Theater review: 'A Midsummer Night's Dream' and 'The Merry Wives of Windsor' at Theatricum Botanicum
It’s hard to imagine a more perfect set for “A Midsummer Night’s Dream” than the Will Geer Theatricum Botanicum. You don't have to suspend even an iota of disbelief to see the rustic stage, nestled in a woodsy hollow in Topanga, as the enchanted forest where Athenians and fairies get all mixed up one night.
The actors make their entrances along winding paths and down staircases as nimbly as mountain goats. This “Midsummer,” directed by Melora Marshall, who also plays Titania, is the company’s bread and butter, served almost every season.
The current cast has its strengths and weaknesses. For a successful “Midsummer,” as somebody once pithily told me, “You need a good Puck and a good Bottom.” Thad Geer gives this show a solid Bottom. Yes, the character is a conceited blowhard, but Geer's energy and charisma make it clear why the other tradesmen look up to him. Samara Frame’s Puck has a fixed grin and exaggeratedly elfin movements that grow tiresome. The best moment is the “rude mechanicals’” hilariously incompetent production of “Pyramus and Thisbe,” mocked by the watching aristocrats. This brilliant and poignant scene sums up the entire theatrical enterprise: No play can compete with reality, but there is magic in even the clunkiest effort.
“The Merry Wives of Windsor,” a new production running in repertory with “Midsummer,” with some of the same actors, provides an interesting counterpoint. “Midsummer” is admired as one of Shakespeare’s best works, filled with his most flowery poetry, while the prosy, farcical “Wives” doesn’t top anybody’s list. Legend holds that Queen Elizabeth so enjoyed the character of Falstaff, who dies at the end of “Henry IV, part 2,” that she asked Shakespeare to resurrect the decadent knight. Transplanted from the 14th to the 16th century, this Falstaff retains the original’s vigorous sensuality and apple shape but none of his profundity.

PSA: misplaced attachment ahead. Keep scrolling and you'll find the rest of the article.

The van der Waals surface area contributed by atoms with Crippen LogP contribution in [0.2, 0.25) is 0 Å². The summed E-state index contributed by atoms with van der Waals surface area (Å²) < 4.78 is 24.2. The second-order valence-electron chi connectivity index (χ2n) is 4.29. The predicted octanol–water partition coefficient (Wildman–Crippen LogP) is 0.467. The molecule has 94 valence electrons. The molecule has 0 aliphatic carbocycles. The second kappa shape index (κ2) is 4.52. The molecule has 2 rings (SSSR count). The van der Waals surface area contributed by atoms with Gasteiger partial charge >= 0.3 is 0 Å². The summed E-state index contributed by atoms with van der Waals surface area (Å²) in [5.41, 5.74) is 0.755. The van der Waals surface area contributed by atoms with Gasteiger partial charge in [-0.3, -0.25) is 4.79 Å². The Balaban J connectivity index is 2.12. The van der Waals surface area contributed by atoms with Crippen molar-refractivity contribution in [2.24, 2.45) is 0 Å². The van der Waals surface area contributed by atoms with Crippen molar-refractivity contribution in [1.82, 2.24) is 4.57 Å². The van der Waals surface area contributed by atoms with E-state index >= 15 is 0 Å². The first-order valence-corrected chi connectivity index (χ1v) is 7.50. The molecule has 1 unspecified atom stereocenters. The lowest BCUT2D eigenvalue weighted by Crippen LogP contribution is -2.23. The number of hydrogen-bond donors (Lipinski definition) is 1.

Low on cash yet confident of his sexual appeal, Falstaff (Alan Blumenfeld) plots to seduce the wives of well-off Windsor residents and sends identical love letters to Mistress Page (Karen Reed) and Mistress Ford (Elizabeth Tobias). After comparing notes, the two friends conspire to humiliate him. Through Mistress Quickly (Melora Marshall again — I liked her better here than as Titania), the town’s matchmaker-for-hire, they invite Falstaff to a series of assignations. Each time, the arrival of Master Ford (Ted Barton) forces Falstaff into a preposterous and painful escape — hidden under laundry in a wheelbarrow and dumped into the river; dressed in women’s clothes and beaten with a cudgel.
Falstaff’s final humiliation, when he is terrorized by the gleefully howling townspeople, has always struck me as creepy. All right, the guy thinks too highly of himself. No need to go all Manson family on him. Fortunately, director Ellen Geer (the company’s artistic director and a daughter of its founder) gets through this scene quickly, focusing on the happier themes of reconciliation and a community restored.
Blumenfeld is an excellent Falstaff. But he’s actually the straight man. The real star is Master Ford, the jealous husband desperate to catch his wife in flagrante. Barton plays up poor Ford's maniacal rage with an empurpled complexion and bulging eyes. The word that kept occurring to me was “apoplectic.” It works.
Both productions are unpretentious, high-spirited, and fun. Don't forget the kids, cushions for the wooden bleachers, and sweaters.
-- Margaret Gray
“A Midsummer Night’s Dream” and “The Merry Wives of Windsor,” Theatricum Botanicum, 1419 N. Topanga Canyon Blvd., Topanga. In repertory through Sept. 25 ("Midsummer") and Sept. 10 ("Merry"). Contact: www.theatricum.com or (310) 455-3723. $20-$32. Running times: 2 hours ("Midsummer"); 2 hours, 15 minutes ("Merry").
Photos, from top: Melora Marshall as Titania in "A Midsummer Night's Dream." Credit: Mary Anne Dolcemascolo.
Alan Blumenfeld (Falstaff) and Melora Marshall (Mistress Quickly) in "The Merry Wives of Windsor". Credit: Ian Flanders.